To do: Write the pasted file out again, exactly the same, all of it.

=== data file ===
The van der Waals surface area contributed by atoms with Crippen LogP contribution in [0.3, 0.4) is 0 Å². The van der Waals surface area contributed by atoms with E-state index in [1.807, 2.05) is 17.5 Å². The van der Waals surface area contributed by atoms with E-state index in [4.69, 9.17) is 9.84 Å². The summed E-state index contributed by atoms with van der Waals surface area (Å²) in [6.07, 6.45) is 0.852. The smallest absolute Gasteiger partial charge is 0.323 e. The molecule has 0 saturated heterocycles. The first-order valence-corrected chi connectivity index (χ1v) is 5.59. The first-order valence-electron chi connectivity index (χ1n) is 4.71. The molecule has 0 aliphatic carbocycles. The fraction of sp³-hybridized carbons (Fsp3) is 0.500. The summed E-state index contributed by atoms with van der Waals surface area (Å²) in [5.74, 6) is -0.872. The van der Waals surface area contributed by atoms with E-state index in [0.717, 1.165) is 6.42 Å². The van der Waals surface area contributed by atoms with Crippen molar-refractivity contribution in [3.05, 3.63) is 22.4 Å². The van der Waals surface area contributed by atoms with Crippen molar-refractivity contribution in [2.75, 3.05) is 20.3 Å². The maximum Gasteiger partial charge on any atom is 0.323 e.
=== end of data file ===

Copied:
The van der Waals surface area contributed by atoms with Crippen LogP contribution in [0.3, 0.4) is 0 Å². The van der Waals surface area contributed by atoms with E-state index in [1.807, 2.05) is 17.5 Å². The van der Waals surface area contributed by atoms with E-state index in [4.69, 9.17) is 9.84 Å². The summed E-state index contributed by atoms with van der Waals surface area (Å²) in [6.07, 6.45) is 0.852. The smallest absolute Gasteiger partial charge is 0.323 e. The molecule has 0 saturated heterocycles. The first-order valence-corrected chi connectivity index (χ1v) is 5.59. The first-order valence-electron chi connectivity index (χ1n) is 4.71. The molecule has 0 aliphatic carbocycles. The fraction of sp³-hybridized carbons (Fsp3) is 0.500. The summed E-state index contributed by atoms with van der Waals surface area (Å²) in [5.74, 6) is -0.872. The van der Waals surface area contributed by atoms with E-state index in [0.717, 1.165) is 6.42 Å². The van der Waals surface area contributed by atoms with Crippen molar-refractivity contribution in [3.05, 3.63) is 22.4 Å². The van der Waals surface area contributed by atoms with Crippen molar-refractivity contribution in [2.75, 3.05) is 20.3 Å². The maximum Gasteiger partial charge on any atom is 0.323 e.